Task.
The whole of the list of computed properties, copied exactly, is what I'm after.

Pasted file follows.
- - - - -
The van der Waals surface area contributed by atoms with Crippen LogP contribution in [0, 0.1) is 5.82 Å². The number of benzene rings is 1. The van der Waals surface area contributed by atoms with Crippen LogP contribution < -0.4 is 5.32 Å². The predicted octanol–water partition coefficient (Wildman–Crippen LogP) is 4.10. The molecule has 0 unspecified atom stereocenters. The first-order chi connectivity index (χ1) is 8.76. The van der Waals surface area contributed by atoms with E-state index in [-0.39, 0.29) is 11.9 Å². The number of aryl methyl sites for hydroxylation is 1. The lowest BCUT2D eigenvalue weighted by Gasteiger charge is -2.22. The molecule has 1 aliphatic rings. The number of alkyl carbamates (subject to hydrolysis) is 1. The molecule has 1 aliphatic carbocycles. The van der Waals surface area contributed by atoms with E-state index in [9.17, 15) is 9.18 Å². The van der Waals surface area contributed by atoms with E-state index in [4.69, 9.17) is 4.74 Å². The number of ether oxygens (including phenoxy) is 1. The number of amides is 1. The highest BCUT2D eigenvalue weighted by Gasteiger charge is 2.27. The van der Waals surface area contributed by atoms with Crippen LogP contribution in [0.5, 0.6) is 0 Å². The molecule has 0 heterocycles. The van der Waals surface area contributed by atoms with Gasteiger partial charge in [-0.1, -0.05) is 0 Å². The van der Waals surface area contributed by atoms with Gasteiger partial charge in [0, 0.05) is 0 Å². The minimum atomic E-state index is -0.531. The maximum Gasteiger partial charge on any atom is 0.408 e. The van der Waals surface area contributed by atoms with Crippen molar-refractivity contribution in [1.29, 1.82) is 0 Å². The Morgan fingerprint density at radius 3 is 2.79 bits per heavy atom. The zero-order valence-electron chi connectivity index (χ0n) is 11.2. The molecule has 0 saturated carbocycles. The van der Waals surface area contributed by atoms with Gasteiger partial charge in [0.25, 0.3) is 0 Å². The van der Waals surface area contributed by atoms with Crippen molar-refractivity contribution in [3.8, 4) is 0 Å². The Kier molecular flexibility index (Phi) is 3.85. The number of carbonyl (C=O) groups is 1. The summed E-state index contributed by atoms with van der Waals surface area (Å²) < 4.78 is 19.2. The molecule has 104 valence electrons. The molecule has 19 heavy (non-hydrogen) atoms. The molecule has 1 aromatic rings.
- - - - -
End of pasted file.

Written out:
The van der Waals surface area contributed by atoms with Crippen LogP contribution in [0, 0.1) is 5.82 Å². The number of benzene rings is 1. The van der Waals surface area contributed by atoms with Crippen LogP contribution < -0.4 is 5.32 Å². The predicted octanol–water partition coefficient (Wildman–Crippen LogP) is 4.10. The molecule has 0 unspecified atom stereocenters. The first-order chi connectivity index (χ1) is 8.76. The van der Waals surface area contributed by atoms with E-state index in [-0.39, 0.29) is 11.9 Å². The number of aryl methyl sites for hydroxylation is 1. The lowest BCUT2D eigenvalue weighted by Gasteiger charge is -2.22. The molecule has 1 aliphatic rings. The number of alkyl carbamates (subject to hydrolysis) is 1. The molecule has 1 aliphatic carbocycles. The van der Waals surface area contributed by atoms with E-state index in [9.17, 15) is 9.18 Å². The van der Waals surface area contributed by atoms with E-state index in [4.69, 9.17) is 4.74 Å². The number of ether oxygens (including phenoxy) is 1. The number of amides is 1. The highest BCUT2D eigenvalue weighted by Gasteiger charge is 2.27. The van der Waals surface area contributed by atoms with Crippen LogP contribution in [0.5, 0.6) is 0 Å². The molecule has 0 heterocycles. The van der Waals surface area contributed by atoms with Gasteiger partial charge in [-0.1, -0.05) is 0 Å². The van der Waals surface area contributed by atoms with Gasteiger partial charge in [0, 0.05) is 0 Å². The minimum atomic E-state index is -0.531. The maximum Gasteiger partial charge on any atom is 0.408 e. The van der Waals surface area contributed by atoms with Crippen molar-refractivity contribution in [1.29, 1.82) is 0 Å². The Morgan fingerprint density at radius 3 is 2.79 bits per heavy atom. The zero-order valence-electron chi connectivity index (χ0n) is 11.2. The molecule has 0 saturated carbocycles. The van der Waals surface area contributed by atoms with Gasteiger partial charge in [0.25, 0.3) is 0 Å². The van der Waals surface area contributed by atoms with Crippen molar-refractivity contribution in [3.8, 4) is 0 Å². The Kier molecular flexibility index (Phi) is 3.85. The number of carbonyl (C=O) groups is 1. The summed E-state index contributed by atoms with van der Waals surface area (Å²) < 4.78 is 19.2. The molecule has 104 valence electrons. The molecule has 19 heavy (non-hydrogen) atoms. The molecule has 1 aromatic rings.